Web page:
Living in London England back in the seventeenth century was very different for people than it is today. From there kitchens of low wall ovens and hanging kettles, to the discrimination of people and there class and the differences in which they were forced to eat to the varied ways recipes were used and recorded. Today in the states and in London as well technology has made our ways of cooking with conventional ovens and microwaves much simpler. We now have many options and varieties of food and drinks to choose from even though for some they are still labeled by there class be it high or low and now even middle which is unfortunate. Recipe books are published daily and a new cook book seems to be out and more popular than the one before.
Therefore, slaves combined familiar crops with salvaged foods and scraps to develop an entirely new cuisine. But it is important to understand that long before it was a cultural symbol and source of pride, soul food was simply a means of survival. Slaves also began to supplement the meager rations they received from their owners with discarded animal parts including pig’s stomach and pig’s intestines to name a few. There was nothing left
But some slaves worked in the houses and were nannies, cooks, or did the laundry. If you were a boy like me, you might be a stable boy and you would have to take care of the horses. You would be treated better like the people who worked in the house were. There were other slaves too. They would have to work for the government, or a business, or factory, or run a store.
The history of African and West Indian culture is reflected in many of the recipes and food traditions that remain popular today. The southern United States, where the slave population was greatest, has developed a cooking culture that remains true to the African-American tradition. As Doris Witt notes in her book Black Hunger (1999), the "soul" of the food refers loosely to the food's origins in Africa. Some common soul foods include intestines (chitterlings), pork chops, fried porgies, potlikker, turnips, watermelon, black-eyed peas, grits, hushpuppies, and pancakes. Today, many of these foods are eaten by African Americans only on holidays and special occasions.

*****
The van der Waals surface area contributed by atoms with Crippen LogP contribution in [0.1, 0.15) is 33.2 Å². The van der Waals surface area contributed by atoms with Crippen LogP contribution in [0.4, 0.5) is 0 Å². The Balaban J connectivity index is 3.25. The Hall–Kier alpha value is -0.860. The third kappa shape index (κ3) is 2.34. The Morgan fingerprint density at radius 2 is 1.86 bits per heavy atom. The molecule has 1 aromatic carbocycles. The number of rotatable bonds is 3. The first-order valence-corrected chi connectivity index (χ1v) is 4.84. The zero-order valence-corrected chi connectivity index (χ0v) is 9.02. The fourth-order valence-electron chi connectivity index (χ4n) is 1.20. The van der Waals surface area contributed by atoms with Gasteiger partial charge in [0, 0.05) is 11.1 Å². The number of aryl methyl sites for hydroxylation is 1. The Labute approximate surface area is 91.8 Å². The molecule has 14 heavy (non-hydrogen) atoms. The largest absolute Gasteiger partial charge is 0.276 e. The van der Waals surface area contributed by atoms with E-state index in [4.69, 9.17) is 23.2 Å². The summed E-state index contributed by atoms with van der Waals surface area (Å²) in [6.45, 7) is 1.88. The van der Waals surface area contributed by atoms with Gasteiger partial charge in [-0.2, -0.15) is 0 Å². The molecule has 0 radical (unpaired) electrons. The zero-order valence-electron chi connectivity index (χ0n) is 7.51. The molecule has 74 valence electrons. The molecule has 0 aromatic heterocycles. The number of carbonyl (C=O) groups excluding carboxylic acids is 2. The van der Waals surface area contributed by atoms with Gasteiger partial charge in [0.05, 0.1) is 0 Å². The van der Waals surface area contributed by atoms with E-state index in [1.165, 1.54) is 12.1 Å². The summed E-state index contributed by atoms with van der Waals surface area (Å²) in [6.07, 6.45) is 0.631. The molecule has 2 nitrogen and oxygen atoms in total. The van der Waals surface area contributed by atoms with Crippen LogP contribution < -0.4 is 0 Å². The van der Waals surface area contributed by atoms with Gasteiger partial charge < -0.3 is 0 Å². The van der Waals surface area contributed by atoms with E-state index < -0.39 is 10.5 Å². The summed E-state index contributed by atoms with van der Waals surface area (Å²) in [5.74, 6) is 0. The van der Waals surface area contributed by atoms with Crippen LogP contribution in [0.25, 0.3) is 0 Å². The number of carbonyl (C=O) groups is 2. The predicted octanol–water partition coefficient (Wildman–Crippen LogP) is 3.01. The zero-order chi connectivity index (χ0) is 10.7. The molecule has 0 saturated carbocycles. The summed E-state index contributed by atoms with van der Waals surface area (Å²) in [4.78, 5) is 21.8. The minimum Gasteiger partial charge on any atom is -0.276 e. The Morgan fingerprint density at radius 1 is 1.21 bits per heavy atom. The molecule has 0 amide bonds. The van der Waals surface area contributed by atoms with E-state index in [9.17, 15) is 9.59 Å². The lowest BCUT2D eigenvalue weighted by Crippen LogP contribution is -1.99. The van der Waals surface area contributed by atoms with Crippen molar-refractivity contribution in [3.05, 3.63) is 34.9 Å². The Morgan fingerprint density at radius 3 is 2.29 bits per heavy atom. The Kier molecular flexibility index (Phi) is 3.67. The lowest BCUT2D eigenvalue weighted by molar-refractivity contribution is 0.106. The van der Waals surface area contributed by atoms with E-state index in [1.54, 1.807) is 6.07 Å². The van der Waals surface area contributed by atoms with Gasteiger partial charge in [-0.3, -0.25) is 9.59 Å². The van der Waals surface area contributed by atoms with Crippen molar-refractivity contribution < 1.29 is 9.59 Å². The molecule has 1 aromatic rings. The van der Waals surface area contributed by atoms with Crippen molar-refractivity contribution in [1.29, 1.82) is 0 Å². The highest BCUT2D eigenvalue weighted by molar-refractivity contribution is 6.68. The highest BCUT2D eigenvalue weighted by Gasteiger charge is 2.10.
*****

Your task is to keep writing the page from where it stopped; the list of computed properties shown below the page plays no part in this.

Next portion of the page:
Now, if you read it out loud, “IT’S NOT JUST A BURRITO.” and then proceed to read this part really fast, “It’s a foil-wrapped, hand-crafted, local farm supporting, food culture changing cylinder of deliciousness.” They are attempting to get people pumped by reading that sentence because they want us to see that they stand out from the crowd, that they aren’t just the typical restaurant these days, that they are attempting to go back to the way things used to be with farming, meat preparation, and how we treated the earth. Our country went from independent farming to factory farming, and at that point our foods, environment, and health has changed significantly. Chipotle wants the world to know that they value old-fashioned traditional ways of farming, and in some ways are supporting the economy because the farmers who have gone out of business due to “factory farming” were left in the dust. In Chipotle’s ad, they use a piece of notebook paper with tape, which probably means it’s